Anywy, I hope the sun is shining in your neck of the woods, enjoy the day Mother Earth gave you!!  And please check out FEMA's site and be prepared for a flood, earthquake, another natural disaster or the zombie apocalypse!!!

Tuesday, April 26, 2011

Why the Zombie Apocolypse could happen...

doctor studies zombies

And you ask what homesteading has to do with the zombie apocolypse?  Well, think  about it, in all the zombie movies, they end up with out power and fuel eventually runs out.  you need to be prepared to survive without electricity and fuel.  And that is relative to the goal of homesteading: living off the grid. 

So here I will take a minute to recommend some reading material for you:
Surviving the Apocolypse in the Suburbs by Wendy Brown
Where There is no Doctor

And depending on how far you wanna take it, I suggest learning how to make your own candles and soap.  My friends and I are working on amassing a library of how-to books on subjects like blacksmithing, preserving meats, and tanning hides, and making bows and arrows, anything we might ever need and then some and maybe some things we don't.  But better to be prepared right??

So, we are preparing for the apocolypse; are you??

Many of the skills needed for the ZA are also common disaster preparedness/homesteading skills.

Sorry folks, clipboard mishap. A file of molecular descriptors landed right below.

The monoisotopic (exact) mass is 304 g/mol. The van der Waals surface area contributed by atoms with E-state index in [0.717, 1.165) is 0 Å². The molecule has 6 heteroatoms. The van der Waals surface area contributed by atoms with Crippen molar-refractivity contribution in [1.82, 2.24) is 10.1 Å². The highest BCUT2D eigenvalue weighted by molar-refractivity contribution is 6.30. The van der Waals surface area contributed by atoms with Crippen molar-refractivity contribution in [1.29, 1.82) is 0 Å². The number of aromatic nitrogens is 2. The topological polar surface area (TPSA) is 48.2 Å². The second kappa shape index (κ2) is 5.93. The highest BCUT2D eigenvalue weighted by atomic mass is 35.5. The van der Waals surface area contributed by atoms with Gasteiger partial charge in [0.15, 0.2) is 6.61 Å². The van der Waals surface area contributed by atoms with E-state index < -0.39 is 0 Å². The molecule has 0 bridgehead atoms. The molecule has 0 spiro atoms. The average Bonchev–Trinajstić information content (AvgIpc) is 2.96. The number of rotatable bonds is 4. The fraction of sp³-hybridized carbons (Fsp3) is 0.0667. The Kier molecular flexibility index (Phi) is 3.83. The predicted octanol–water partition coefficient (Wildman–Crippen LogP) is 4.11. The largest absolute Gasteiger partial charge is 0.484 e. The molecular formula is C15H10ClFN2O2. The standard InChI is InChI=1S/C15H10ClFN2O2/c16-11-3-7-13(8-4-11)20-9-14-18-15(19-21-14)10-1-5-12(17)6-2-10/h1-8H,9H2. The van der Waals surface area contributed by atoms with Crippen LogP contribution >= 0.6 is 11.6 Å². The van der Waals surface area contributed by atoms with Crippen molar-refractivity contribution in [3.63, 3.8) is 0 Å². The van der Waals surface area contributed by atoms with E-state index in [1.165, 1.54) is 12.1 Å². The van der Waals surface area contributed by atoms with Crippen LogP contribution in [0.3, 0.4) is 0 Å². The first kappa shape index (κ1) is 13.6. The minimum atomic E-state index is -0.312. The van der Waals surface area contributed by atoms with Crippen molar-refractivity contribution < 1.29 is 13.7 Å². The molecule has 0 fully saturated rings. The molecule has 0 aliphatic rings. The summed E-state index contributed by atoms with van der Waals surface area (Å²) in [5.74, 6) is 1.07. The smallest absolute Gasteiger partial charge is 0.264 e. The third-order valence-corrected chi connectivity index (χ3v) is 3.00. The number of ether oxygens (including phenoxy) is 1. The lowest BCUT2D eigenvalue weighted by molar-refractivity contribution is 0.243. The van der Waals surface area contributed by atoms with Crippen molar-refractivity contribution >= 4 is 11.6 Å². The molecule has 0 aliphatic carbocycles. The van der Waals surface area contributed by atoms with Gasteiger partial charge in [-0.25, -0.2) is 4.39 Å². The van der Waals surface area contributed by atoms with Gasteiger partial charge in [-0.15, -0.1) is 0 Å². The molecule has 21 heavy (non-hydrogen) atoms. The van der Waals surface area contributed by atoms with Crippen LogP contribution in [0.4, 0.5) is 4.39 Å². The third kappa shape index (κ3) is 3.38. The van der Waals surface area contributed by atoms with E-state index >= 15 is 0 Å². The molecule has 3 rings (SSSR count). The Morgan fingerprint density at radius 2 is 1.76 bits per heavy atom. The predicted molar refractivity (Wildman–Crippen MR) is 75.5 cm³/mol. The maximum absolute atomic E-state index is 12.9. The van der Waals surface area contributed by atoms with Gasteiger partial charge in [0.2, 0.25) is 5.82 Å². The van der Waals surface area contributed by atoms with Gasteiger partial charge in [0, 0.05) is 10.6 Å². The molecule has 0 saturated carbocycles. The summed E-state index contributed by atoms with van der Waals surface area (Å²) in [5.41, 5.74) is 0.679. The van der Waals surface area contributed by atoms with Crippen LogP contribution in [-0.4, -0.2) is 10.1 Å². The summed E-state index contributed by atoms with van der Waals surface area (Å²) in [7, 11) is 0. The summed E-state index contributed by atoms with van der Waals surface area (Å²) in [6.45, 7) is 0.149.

Preserving water:
Always wondered how to bottle your own water?  Well, I can tell you, because I do it.
Only use empty sterilized soda bottles.  Milk jugs and juice bottles are not usable because they don't fully come clean. 
Once you are done drinking the soda, rinse the bottle.  Then wash it with hot, soapy water making sure you  cover every surface of the bottle and rim.  Rinse till there is no soap residue.  Next, pour in one capful of bleach and fill the bottle about half way (for a 2 or 3 liter bottle, less bleach for a 20oz). Put the lid on tight and shake making sure the bleach  water touches every surface of the bottle. Drain (when I do this I pour the bleach water over the inside of the cap to sterilize it also).  Rinse bottle till you can  no longer smell the bleach.  Fill bottle with clean water and close lid tight, making sure not to touch rim of bottle or lid with your fingers.  dry the bottle and write the date on it.  Shelf life = 6 mos.

Monday, April 25, 2011

So I finally did it

I finally did it, after months of promising I was going to, I started a blog.  Here it is, I hope it doesn't disappoint.